Presentation on theme: "Chapter 5 5.1 Forces & 5.3 Forces & Equilibrium pp. 108-115 & pp. 124-129."— Presentation transcript:
Chapter 5 5.1 Forces & 5.3 Forces & Equilibrium pp. 108-115 & pp. 124-129
FORCES ► Where do you see a force happening in the room right now? ► Which object is exerting the force? Which object us receiving the force?
IMPORTANT DEFINITIONS ► Force – a push or a pull All forces have both a size (a number) and a direction
5.1 The cause of forces ► A force is a push or pull, or an action that has the ability to change motion. ► Forces can increase or decrease the speed of a moving object. ► Forces can also change the direction in which an object is moving.
5.1 How are forces created? ► Forces are created in many ways. ► For example, your muscles create force when you swing a baseball bat.
Four Elemental Forces ► All forces in the universe come from only four basic forces. ► Electromagnetic forces are important to technology. ► Gravity is a universal force.
5.1 Units of force ► The pound is a unit of force commonly used in the United States. ► For smaller amounts, pounds are divided into ounces (oz.). ► There are 16 ounces in 1 pound.
5.1 Newtons ► Although we use pounds all the time in our everyday life, scientists prefer to measure forces in newtons. ► The newton (N) is a metric unit of force.
5.1 Unit conversions ► The newton (N) is a smaller unit of force than the pound (lb). ► If one pound of force equals 4.448 newtons, then a 100 lb person weighs 444.8 newtons.
CONTACT FORCES ► A contact force acts as a result of direct contact. Contact forces include: ► Tension ► Friction ► Normal Force – the perpendicular force that a surface exerts on an object that is pressing on it ► Air Resistance
5.1 Contact forces from ropes and springs ► Ropes and springs are often used to make and apply forces. ► Ropes are used to transfer forces or change their direction. ► The pulling force carried by a rope is called tension. ► Tension always acts along the direction of the rope.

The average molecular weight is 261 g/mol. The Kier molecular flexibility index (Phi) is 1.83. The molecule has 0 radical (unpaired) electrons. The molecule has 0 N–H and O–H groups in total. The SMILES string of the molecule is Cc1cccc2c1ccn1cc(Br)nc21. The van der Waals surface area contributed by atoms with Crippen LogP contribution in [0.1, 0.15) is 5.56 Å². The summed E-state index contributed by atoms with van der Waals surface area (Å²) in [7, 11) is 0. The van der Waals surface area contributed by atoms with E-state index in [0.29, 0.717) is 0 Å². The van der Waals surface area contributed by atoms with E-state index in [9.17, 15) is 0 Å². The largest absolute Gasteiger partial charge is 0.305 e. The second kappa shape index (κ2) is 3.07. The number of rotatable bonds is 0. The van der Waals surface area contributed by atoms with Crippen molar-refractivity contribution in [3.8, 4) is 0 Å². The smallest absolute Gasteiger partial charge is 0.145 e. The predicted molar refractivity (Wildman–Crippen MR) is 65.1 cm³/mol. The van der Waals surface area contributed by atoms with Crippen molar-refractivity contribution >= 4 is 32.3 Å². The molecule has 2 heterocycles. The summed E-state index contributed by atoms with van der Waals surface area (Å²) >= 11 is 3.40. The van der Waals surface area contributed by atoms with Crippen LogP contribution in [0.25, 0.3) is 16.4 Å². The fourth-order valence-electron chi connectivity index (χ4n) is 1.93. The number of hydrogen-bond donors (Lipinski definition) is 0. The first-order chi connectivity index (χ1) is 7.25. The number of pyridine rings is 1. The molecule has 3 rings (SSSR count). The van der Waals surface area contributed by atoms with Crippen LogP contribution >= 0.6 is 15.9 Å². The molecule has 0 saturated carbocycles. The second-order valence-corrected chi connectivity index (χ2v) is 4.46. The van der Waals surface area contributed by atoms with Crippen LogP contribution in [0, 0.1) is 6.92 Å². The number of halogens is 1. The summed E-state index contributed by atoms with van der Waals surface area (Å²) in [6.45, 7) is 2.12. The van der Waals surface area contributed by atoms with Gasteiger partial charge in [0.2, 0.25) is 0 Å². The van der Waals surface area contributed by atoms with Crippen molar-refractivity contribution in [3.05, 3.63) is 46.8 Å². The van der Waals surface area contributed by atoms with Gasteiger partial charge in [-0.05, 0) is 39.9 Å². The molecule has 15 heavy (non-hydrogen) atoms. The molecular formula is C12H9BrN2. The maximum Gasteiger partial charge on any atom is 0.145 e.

5.1 Gravity ► The force of gravity on an object is called weight. ► At Earth’s surface, gravity exerts a force of 9.8 N on every kilogram of mass.
5.1 Weight vs. mass ► Weight and mass are not the same. ► Mass is a fundamental property of matter measured in kilograms (kg). ► Weight is a force measured in newtons (N). ► Weight depends on mass and gravity.
Weight depends on mass and gravity A 10-kilogram rock has the same mass no matter where it is in the universe. On Earth, the10 kg. rock weighs 98 N.. On the moon, the same rock only weighs 16 N.
► Calculate the weight of a 60-kilogram person (in newtons) on Earth and on Mars. 1. Looking for: …weight of person in newtons on both planets Given: …mass = 60 kg; g = 3.7 N/kg on Mars; …implied g = 9.8 N/kg on Earth 2. Relationships: W = m x g 3. Solution: 60 kg x 9.8 N/kg = 588 N 60 kg x 3.7 N/kg = 222 N Solving Problems
5.3 Forces and Equilibrium ► The sum of all the forces on an object is called the net force. ► The word net means total but also means the direction of the forces has been taken into account. In what direction will this plane go?
5.3 Equilibrium When several forces act on the same object: 1. The net force is zero, or 2. The net force is NOT zero.
5.3 Normal forces ► When the forces are balanced, the net force is zero. ► When the net force on an object is zero, we say the object is in equilibrium.
BALANCED FORCES ► When the net force on an object is zero, the forces are balanced. ► Balanced forces do not cause a nonmoving object to begin moving. ► Balanced forces will not cause a change in motion of a moving object.
UNBALANCED FORCES ► When the net force in an object is not zero, the forces on the object are unbalanced.
UNBALANCED FORCES ► Unbalanced forces produce a change in motion (acceleration) ► Unbalanced forces are needed to cause a nonmoving object to begin to move ► Unbalanced forces are also needed to change the motion of moving objects.
5.3 Equilibrium and normal forces ► A normal force is created whenever an object is in contact with a surface. ► The normal force has equal strength to the force pressing the object into the surface, which is often the object’s weight. The normal force is sometimes called the support force.
5.3 The free body diagram ► How do you keep track of many forces with different directions? ► Draw a free-body diagram that contains the objects, like a book on a table.